Breast cancer in men
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Breast cancer in men is rare. About 390 men in the UK are diagnosed with breast cancer each year. Men have a small amount of breast tissue behind their nipples, where breast cancer can develop.
Types of breast cancer in men
There are different types of breast cancer. Knowing the type you have helps your doctors decide on the best treatment for you.
Most breast cancers in men are invasive. This means the cancer cells have spread outside the lining of the ducts of the breast and into surrounding breast tissue. There are two main types:
- No special type
This is the most common type of invasive breast cancer. About 7 to 9 out of 10 breast cancers in men (70% to 90%) are this type. This is when cancer cells are examined under the microscope and they have no specific features. They are called breast cancer of ‘no special type’ (NST) or ‘not otherwise specified’ (NOS).
- Special types
Some cells have features that identify them as a specific type of breast cancer. These are called ‘special type’ breast cancers. They are named depending on how the cells look under a microscope. The types include tubular, medullary, mucinous and cribriform.
Ductal carcinoma in situ (DCIS) is the earliest form of breast cancer. In DCIS there are cancer cells in the ducts of the breast, but these cells are contained (in situ). They have not spread into normal breast tissue. It is much less common in men than in women. Less than 1 in 10 breast cancers in men (10%) are DCIS.
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At the breast clinic
You will see a specialist breast doctor or a nurse practitioner. You may also see a breast care nurse. They usually ask you if:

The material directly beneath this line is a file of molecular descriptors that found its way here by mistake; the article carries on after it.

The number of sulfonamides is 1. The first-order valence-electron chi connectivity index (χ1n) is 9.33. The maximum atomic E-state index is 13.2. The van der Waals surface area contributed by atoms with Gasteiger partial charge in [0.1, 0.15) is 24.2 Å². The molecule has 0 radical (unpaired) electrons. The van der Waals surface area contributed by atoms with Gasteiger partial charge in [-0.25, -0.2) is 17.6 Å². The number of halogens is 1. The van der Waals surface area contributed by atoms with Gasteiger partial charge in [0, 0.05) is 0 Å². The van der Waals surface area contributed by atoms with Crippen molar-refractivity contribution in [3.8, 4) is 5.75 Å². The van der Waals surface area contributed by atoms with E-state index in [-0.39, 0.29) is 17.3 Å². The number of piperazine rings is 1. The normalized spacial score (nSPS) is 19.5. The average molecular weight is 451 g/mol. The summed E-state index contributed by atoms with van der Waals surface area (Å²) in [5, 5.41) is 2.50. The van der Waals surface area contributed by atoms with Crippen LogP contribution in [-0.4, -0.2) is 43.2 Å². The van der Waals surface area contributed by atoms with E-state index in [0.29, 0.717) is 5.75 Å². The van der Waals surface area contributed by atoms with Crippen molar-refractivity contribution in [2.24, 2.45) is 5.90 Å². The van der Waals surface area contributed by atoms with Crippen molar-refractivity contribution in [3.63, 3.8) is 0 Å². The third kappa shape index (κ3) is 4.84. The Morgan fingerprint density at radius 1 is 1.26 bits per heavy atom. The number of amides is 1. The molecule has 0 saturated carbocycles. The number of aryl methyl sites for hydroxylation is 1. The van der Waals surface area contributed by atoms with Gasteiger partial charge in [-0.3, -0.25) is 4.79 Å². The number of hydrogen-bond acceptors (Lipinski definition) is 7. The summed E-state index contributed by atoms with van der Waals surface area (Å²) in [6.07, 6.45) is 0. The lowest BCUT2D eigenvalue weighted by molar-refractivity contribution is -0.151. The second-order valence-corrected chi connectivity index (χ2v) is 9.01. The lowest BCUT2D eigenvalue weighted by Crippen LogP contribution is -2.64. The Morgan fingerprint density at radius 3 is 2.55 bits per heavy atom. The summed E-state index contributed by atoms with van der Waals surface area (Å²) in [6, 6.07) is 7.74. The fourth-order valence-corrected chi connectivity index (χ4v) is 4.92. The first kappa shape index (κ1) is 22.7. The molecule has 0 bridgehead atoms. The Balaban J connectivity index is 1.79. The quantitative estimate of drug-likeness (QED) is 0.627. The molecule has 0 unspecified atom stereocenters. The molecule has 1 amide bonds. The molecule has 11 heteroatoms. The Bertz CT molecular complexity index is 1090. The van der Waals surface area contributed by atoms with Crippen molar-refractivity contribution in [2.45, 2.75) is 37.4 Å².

- you have had any other breast problems
- you have a family history of breast cancer.
The doctor or nurse will examine your breast and the lymph nodes in your armpits and around your neck.
After your examination, your doctor or nurse will tell you what tests you need:
An ultrasound uses sound-waves to build up a picture of the breast tissue. A gel is spread onto the area and a small device is moved across it. You may also have an ultrasound scan of the lymph nodes in the armpit. If any of the nodes feel swollen or look abnormal on the ultrasound, the doctor will take a biopsy of them.
You may have many of these tests on the same day, as well as getting the results. But you might have to wait up to 2 weeks for some results. We have more information on waiting for test results.
Further tests after diagnosis
If the biopsy results show there are breast cancer cells, you will need further tests.
You may have the following tests to check your general health:
You may also have the following tests to find out more about the size and position (stage) of the cancer:
MRI (magnetic resonance imaging) scan
A bone scan shows up abnormal areas of bone. You have a small amount of a radioactive substance injected into a vein. The amount of radioactive substance used is small. After 24 hours, your body will have got rid of the radioactivity in your urine.
The stage of cancer describes its size and how far it has spread, based on your test results.
A doctor decides the grade by how the cancer cells look under the microscope. This gives an idea of how quickly the cancer might grow or spread.
You and your doctors can then talk about the best treatment choices for you.
Breast cancer cells may have receptors (proteins) that hormones or a protein called HER2 can attach to. These receptors encourage the cancer cells to grow. They are found through the biopsy.
There are different types of receptors. In breast cancer, we talk about:
- Hormone receptors
All men have small amounts of the hormones oestrogen and progesterone in their bodies. Breast cancer that has receptors for the hormone oestrogen is called oestrogen receptor-positive (ER-positive) breast cancer. Most breast cancers in men are ER positive.
- Receptors for HER2
Some breast cancers have too much of a protein (receptor) called HER2 (human epidermal growth factor receptor 2) on the surface of their cells. This is called HER2-positive breast cancer.
Cancer that does not have receptors for either HER2 or the hormones oestrogen and progesterone is called triple negative breast cancer.
A team of specialists will meet to discuss the best possible treatment for you. This is called a multidisciplinary team (MDT).
Your doctor will explain the different treatments and their side effects. They will also talk to you about the things you should consider when making treatment decisions.